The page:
My Battletech Pilot Died From A Heartbreaking Stray Shot

My Battletech Pilot Died From A Heartbreaking Stray Shot

Battletech‘s giant robot brawls can last a long time before one side claims victory. The recently released tactics game embraces a slow, deliberate pace that can lull the player into false comfort. Thanks to an unlikely dice roll, a single critical attack this weekend became one of the most shocking moments I’ve ever had while playing video games.

In Battletech, you run a mercenary corps fighting in a succession war between nobles, facing off on the battlefield in giant robots called Battlemech.

Battletech‘s pace is slower than most tactics games and fights often become slugfests where one side wears down the other piece by piece. Armour is whittled away, machine limbs are blown off, and ammo is expended in lengthy fights that are never clean.

While XCOM or Into the Breach hold the potential for flawless scenarios and clean wins over the enemy, Battletech always has a cost. These setbacks affect your finances in various ways, whether it be repair bills for your mech, the need to purchase a replacement weapon, or the opportunity cost of your ace pilot spending time in the infirmary to recover.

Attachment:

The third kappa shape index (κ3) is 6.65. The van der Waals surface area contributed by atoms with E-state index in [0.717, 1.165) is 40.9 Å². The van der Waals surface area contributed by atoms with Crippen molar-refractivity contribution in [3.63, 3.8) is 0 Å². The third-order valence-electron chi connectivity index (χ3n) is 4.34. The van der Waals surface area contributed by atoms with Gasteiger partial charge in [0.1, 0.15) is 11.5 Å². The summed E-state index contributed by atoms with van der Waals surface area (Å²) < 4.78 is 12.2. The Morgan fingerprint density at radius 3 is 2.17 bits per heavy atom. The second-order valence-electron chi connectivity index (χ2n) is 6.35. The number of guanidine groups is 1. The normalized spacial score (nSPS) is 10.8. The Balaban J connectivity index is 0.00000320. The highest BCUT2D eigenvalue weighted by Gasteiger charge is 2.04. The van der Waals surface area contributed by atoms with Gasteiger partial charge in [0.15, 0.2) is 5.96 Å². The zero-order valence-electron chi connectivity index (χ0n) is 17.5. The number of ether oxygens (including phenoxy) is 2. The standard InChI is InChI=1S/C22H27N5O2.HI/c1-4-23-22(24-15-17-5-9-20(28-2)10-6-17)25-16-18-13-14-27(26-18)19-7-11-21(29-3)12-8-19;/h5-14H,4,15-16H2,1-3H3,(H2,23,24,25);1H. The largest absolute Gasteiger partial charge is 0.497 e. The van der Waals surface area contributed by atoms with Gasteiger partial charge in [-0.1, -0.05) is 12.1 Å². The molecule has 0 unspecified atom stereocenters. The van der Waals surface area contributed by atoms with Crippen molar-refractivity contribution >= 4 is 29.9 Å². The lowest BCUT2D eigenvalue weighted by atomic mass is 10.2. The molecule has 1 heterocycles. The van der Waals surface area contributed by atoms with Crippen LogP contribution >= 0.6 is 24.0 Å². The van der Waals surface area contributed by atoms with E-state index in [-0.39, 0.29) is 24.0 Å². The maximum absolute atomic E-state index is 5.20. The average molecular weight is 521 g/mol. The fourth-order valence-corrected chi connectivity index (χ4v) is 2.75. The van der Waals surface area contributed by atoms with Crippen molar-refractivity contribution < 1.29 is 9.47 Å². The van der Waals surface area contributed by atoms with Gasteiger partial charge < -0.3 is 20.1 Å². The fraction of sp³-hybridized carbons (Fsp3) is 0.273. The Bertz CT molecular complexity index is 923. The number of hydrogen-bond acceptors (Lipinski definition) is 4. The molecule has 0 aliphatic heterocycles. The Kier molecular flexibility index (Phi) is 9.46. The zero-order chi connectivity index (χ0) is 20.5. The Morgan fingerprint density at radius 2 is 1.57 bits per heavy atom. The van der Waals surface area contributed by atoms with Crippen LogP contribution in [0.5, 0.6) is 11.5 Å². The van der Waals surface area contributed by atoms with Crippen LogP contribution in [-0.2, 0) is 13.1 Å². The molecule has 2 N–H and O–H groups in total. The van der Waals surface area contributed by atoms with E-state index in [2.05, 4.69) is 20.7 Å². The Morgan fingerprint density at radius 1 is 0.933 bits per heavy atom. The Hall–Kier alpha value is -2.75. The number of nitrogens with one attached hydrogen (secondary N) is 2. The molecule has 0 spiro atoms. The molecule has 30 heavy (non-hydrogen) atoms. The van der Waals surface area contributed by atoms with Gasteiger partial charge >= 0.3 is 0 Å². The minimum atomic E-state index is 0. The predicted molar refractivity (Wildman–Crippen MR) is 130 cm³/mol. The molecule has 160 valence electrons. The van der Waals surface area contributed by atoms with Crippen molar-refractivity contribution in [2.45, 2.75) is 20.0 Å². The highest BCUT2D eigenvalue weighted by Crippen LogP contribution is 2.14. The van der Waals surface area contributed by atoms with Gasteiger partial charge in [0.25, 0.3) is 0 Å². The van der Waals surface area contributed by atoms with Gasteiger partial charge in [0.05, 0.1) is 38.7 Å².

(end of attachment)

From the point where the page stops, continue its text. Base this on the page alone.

If you do lose a pilot in a fight, it is usually because their mech was chipped away piece by piece until their defence was hobbled. This means that massive, pilot-killing critical hits are incredibly shocking. Taking out a pilot means destroying the cockpit located in the mech’s head, which is difficult to pull off.

If you have enough “morale” or have knocked a mech down, pilots can perform “called shots” to target specific parts on a mech. Attacking the head has a two per cent chance, so even when you are being deliberate, it’s unlikely you’ll destroy a mech’s cockpit. When you land a shot, you know it is against incredible odds. When the enemy does the same, it feels like a tremendous event.

The first time I lost a pilot was last Sunday, during a mission to liberate a prison camp. My team had breached the walls and put extreme pressure on the small squad of mechs defending the interior. Everything was going smoothly, even if the back and forth was certain to rack up repair expenses.

One of the final remaining mechs – a kind of lightweight troop mech called a Centurion – pressed towards my group and fired a single shot at my ace pilot. My pilot was piloting a mech called a Shadow Hawk, which had enough armour to spare that I wasn’t worried.

Turns out I was wrong. The round blasted towards the Shadow Hawk and blew up its head with a horrible pop. A stray shot that should have been impossible robbed me of my best pilot in an instant.

Battletech‘s slower combat had me convinced that this kind of moment wasn’t possible. My knowledge of exactly how statistically unlikely it was made the loss sting more than any loss I’ve suffered in a tactics game. It felt like a one and a million shot, and my luck had run out.